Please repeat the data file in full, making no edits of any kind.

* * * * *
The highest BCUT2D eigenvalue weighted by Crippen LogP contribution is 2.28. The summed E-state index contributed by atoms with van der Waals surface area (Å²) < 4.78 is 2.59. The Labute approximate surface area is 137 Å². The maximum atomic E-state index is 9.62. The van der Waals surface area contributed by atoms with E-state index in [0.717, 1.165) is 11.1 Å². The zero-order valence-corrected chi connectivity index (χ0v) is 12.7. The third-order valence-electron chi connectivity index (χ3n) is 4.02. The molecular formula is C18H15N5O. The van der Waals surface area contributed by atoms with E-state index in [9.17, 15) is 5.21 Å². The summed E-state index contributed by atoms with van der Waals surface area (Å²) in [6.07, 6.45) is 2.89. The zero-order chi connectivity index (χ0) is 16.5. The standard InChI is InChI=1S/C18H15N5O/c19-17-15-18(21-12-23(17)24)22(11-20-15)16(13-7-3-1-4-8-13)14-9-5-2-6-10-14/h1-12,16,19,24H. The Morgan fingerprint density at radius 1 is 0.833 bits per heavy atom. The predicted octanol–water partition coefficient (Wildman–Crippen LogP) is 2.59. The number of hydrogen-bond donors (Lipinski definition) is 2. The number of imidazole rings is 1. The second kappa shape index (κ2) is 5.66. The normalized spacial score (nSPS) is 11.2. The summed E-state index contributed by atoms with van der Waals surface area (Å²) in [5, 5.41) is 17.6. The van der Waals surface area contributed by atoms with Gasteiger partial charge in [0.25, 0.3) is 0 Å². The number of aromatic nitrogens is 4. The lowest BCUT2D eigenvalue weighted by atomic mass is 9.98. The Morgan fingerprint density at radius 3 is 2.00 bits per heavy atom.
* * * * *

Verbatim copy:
The highest BCUT2D eigenvalue weighted by Crippen LogP contribution is 2.28. The summed E-state index contributed by atoms with van der Waals surface area (Å²) < 4.78 is 2.59. The Labute approximate surface area is 137 Å². The maximum atomic E-state index is 9.62. The van der Waals surface area contributed by atoms with E-state index in [0.717, 1.165) is 11.1 Å². The zero-order valence-corrected chi connectivity index (χ0v) is 12.7. The third-order valence-electron chi connectivity index (χ3n) is 4.02. The molecular formula is C18H15N5O. The van der Waals surface area contributed by atoms with E-state index in [9.17, 15) is 5.21 Å². The summed E-state index contributed by atoms with van der Waals surface area (Å²) in [6.07, 6.45) is 2.89. The zero-order chi connectivity index (χ0) is 16.5. The standard InChI is InChI=1S/C18H15N5O/c19-17-15-18(21-12-23(17)24)22(11-20-15)16(13-7-3-1-4-8-13)14-9-5-2-6-10-14/h1-12,16,19,24H. The Morgan fingerprint density at radius 1 is 0.833 bits per heavy atom. The predicted octanol–water partition coefficient (Wildman–Crippen LogP) is 2.59. The number of hydrogen-bond donors (Lipinski definition) is 2. The number of imidazole rings is 1. The second kappa shape index (κ2) is 5.66. The normalized spacial score (nSPS) is 11.2. The summed E-state index contributed by atoms with van der Waals surface area (Å²) in [5, 5.41) is 17.6. The van der Waals surface area contributed by atoms with Gasteiger partial charge in [0.25, 0.3) is 0 Å². The number of aromatic nitrogens is 4. The lowest BCUT2D eigenvalue weighted by atomic mass is 9.98. The Morgan fingerprint density at radius 3 is 2.00 bits per heavy atom.